A Mentor’s Perspective: Don’t Cultivate an Idea Graveyard

Over the years I have mentored many pre-service and new teachers both in school and virtually. Those moments have been some of the most amazing moments of my career to date. I’m always interested in the on-campus experiences that many of these teachers are having. Ideally, pre-service and new teachers are in situations where they can grow while also having room to take risk during their own lessons. This is a must and is sadly not always the case.

As a “new to the field” teacher, I was fortunate enough to be mentored by teachers who were open to my ideas. At the same time, I was equally as open to theirs. It was a truly collaborative effort and one that I believe is a must in any mentee/mentor relationship. Coming from the higher ed circuit, one might assume that almost all new teachers are starting “in the hole” but that was not the case with me. We researched and practiced varying instructional methodologies including engaging lesson development, hands on learning, technology integration and differentiated instruction. At the same time, my on-campus mentor had what I did not have…the experience. Although our teaching styles were as different as night and day, my mentor allowed me to design my lessons however I wanted using whatever tools that I had at my disposal.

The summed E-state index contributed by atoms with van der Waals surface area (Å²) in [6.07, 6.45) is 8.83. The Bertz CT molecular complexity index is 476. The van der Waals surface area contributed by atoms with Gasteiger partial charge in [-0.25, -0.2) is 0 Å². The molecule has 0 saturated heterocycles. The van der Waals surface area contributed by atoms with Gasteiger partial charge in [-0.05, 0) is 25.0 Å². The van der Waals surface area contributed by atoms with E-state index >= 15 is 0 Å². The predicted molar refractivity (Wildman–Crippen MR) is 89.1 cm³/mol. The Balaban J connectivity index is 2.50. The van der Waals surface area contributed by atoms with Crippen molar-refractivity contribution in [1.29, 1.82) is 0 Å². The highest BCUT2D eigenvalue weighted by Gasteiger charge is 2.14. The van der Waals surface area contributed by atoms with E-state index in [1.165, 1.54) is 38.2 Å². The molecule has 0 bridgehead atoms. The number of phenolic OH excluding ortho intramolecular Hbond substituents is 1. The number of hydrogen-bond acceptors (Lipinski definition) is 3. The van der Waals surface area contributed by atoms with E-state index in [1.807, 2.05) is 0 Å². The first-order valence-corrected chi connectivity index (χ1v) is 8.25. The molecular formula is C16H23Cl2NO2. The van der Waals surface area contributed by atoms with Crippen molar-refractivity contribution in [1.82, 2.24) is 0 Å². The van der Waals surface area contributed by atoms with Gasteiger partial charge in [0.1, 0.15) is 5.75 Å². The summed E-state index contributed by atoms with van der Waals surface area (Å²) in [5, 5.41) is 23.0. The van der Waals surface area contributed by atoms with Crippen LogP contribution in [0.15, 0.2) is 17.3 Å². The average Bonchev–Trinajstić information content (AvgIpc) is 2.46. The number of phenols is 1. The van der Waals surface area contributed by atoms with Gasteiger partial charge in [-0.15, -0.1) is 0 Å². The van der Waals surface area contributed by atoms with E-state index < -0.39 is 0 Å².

In other words, she stepped aside and allowed me to do what I felt was best even though they were vastly different from what she would have done. This was crucial to my growth as a teacher and as a future mentor.

I had a conversation with a pre-service teacher the other day and I have to admit that her situation bothered me greatly. She wanted students to use manipulatives in a lesson where manipulatives would have most certainly made a difference. Unfortunately, her mentor did not see her vision and was adamant that students were incapable of learning using the hands on tool. The suggestion was that the pre-service teacher use a worksheet instead with the hands-on tool as a teacher model only. As depressing as this is…it happens. An idea that could have truly been transformative for students was shot down before it even left the ground…dead on arrival. Against her best judgement, this pre-service teacher felt that she had no choice but to water down her ideas to fit what her mentor believed and teach a lesson that, in her words, accomplished none of her goals.

As a mentor, I could not imagine “cutting off a teacher’s feet” in this way. Even if I failed to see the vision of my mentee, I’ve learned that it is more important for them to work through their vision than it is for me to see it. I make it a rule of thumb to discuss ideas and make suggestions in obvious “managerial” places as needed.

Growth happens for all parties involved as new teachers tackle their own instructional paths with the support of the experienced teacher in the wings.

Reflection is key but open-mindedness is mandatory.


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